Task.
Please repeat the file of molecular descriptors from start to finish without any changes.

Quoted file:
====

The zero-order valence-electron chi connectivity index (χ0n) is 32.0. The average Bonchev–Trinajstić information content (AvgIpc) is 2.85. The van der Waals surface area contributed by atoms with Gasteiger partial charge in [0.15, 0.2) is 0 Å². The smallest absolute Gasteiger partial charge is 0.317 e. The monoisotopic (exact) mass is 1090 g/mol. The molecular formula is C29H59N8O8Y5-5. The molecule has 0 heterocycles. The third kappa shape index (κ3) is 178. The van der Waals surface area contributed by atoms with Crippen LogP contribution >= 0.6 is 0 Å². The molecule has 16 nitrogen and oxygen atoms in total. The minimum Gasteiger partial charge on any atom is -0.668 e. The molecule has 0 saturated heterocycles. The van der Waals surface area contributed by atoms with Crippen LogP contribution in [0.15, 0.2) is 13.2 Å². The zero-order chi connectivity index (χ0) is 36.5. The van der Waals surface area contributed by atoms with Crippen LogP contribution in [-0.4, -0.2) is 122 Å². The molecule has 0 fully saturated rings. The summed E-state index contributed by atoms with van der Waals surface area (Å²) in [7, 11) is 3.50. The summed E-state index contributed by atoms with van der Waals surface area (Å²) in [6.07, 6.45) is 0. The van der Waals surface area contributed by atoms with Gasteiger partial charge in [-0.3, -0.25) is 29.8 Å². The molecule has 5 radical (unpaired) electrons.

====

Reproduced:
The zero-order valence-electron chi connectivity index (χ0n) is 32.0. The average Bonchev–Trinajstić information content (AvgIpc) is 2.85. The van der Waals surface area contributed by atoms with Gasteiger partial charge in [0.15, 0.2) is 0 Å². The smallest absolute Gasteiger partial charge is 0.317 e. The monoisotopic (exact) mass is 1090 g/mol. The molecular formula is C29H59N8O8Y5-5. The molecule has 0 heterocycles. The third kappa shape index (κ3) is 178. The van der Waals surface area contributed by atoms with Crippen LogP contribution >= 0.6 is 0 Å². The molecule has 16 nitrogen and oxygen atoms in total. The minimum Gasteiger partial charge on any atom is -0.668 e. The molecule has 0 saturated heterocycles. The van der Waals surface area contributed by atoms with Crippen LogP contribution in [0.15, 0.2) is 13.2 Å². The zero-order chi connectivity index (χ0) is 36.5. The van der Waals surface area contributed by atoms with Crippen LogP contribution in [-0.4, -0.2) is 122 Å². The molecule has 0 fully saturated rings. The summed E-state index contributed by atoms with van der Waals surface area (Å²) in [7, 11) is 3.50. The summed E-state index contributed by atoms with van der Waals surface area (Å²) in [6.07, 6.45) is 0. The van der Waals surface area contributed by atoms with Gasteiger partial charge in [-0.3, -0.25) is 29.8 Å². The molecule has 5 radical (unpaired) electrons.